Like professional athletes, supercomputers must play smarter just to stay in the game.
Once athletes reach their personal limits for strength, speed, and skill, all room for improvement lies in game play – finding ways to optimize the resources at hand. Yet the question remains: After committing an error, does an athlete return to top form?
It all comes down to resilience.
High-performance computing (HPC) faces a similar challenge as it approaches exascale capability – the capacity to complete a million trillion calculations per second or handle millions of trillions of data bits. Resilience is a big problem because the sheer size and complexity of hardware in each machine makes failure inevitable.
Hardware also is near its limits for size and efficiency. As designers shrink circuits and reduce voltages, systems are more susceptible to soft errors – the unpredictable and unavoidable switching of 0s to 1s and vice versa that low-level noise or ambient radiation can trigger without hardware damage.
A University of Texas at Austin (UT) computer scientist and his colleagues are collaborating with Cray Inc. to develop a new approach, called containment domains. The concept could bring resilience strategies into play when and where they’re needed most.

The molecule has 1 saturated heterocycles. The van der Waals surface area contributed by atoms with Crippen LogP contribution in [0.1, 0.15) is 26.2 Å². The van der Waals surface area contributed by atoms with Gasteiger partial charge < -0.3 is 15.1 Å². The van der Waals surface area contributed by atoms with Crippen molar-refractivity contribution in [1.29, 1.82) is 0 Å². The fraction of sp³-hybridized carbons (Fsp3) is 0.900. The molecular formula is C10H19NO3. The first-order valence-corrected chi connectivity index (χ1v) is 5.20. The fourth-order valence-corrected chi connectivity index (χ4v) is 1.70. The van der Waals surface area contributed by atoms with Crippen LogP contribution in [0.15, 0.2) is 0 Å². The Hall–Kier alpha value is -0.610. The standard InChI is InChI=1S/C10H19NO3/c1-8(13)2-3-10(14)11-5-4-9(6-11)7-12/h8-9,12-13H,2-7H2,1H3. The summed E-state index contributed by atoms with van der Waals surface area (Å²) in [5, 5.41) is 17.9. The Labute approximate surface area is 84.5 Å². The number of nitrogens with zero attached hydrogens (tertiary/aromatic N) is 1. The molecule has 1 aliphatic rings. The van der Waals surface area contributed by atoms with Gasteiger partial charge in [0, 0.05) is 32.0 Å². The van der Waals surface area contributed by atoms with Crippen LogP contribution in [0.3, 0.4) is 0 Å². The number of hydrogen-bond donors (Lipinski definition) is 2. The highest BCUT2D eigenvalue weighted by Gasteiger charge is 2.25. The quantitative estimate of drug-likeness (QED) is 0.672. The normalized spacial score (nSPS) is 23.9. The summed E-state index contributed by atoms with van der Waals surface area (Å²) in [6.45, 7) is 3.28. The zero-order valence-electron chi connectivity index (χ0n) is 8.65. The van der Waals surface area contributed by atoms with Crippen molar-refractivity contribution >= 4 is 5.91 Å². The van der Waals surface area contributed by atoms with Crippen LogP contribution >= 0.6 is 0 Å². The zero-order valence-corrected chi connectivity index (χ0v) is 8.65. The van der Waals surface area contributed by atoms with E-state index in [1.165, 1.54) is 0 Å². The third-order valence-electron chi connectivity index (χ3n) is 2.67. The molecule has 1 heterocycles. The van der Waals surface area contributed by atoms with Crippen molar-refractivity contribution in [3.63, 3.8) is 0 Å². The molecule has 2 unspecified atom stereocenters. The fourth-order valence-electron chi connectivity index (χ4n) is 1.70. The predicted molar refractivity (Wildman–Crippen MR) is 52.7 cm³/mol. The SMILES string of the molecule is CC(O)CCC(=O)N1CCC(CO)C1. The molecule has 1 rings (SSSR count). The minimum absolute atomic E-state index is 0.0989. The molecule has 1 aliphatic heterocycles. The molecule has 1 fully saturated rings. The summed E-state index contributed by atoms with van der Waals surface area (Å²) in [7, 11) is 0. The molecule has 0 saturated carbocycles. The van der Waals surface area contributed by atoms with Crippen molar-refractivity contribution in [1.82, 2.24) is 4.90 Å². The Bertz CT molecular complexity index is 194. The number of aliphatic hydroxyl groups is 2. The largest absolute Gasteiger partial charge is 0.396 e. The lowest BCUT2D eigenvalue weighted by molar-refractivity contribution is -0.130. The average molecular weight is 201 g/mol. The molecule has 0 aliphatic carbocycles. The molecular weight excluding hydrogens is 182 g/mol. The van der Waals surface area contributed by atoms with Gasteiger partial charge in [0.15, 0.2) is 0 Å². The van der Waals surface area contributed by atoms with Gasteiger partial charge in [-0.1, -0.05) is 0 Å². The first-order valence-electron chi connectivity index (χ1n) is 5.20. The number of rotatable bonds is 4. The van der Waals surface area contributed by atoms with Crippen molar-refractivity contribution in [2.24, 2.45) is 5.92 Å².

“We are working to bring resilience to a footing similar to more traditional programmer concerns,” says Mattan Erez, UT associate professor of electrical and computer engineering. “Containment domains are the abstraction we came up with that satisfies these goals and can be used consistently across system and programming layers.”
Several research groups also are developing algorithms that tolerate faults.
A containment domain is a programming device that isolates an algorithm until all its components and iterations have been completed, checked for accuracy, and corrected, if necessary. Only after the resulting data pass these tests are they allowed to serve as inputs in subsequent algorithms.
The group first devised the idea under the Echelon Ubiquitous High Performance Computing program, supported by the Defense Advanced Research Projects Agency (DARPA), Erez says. He’s completing the first year a DOE Early Career Research Award supporting his project to develop promising solutions to the problem of resilience.
On the Echelon project, Erez and his group were to develop new approaches for resilience by exploiting the hierarchy of the modern supercomputer and enabling programmers to handle diverse kinds of errors differently. Their goal: give programmers tools and abstractions they need to improve resilience.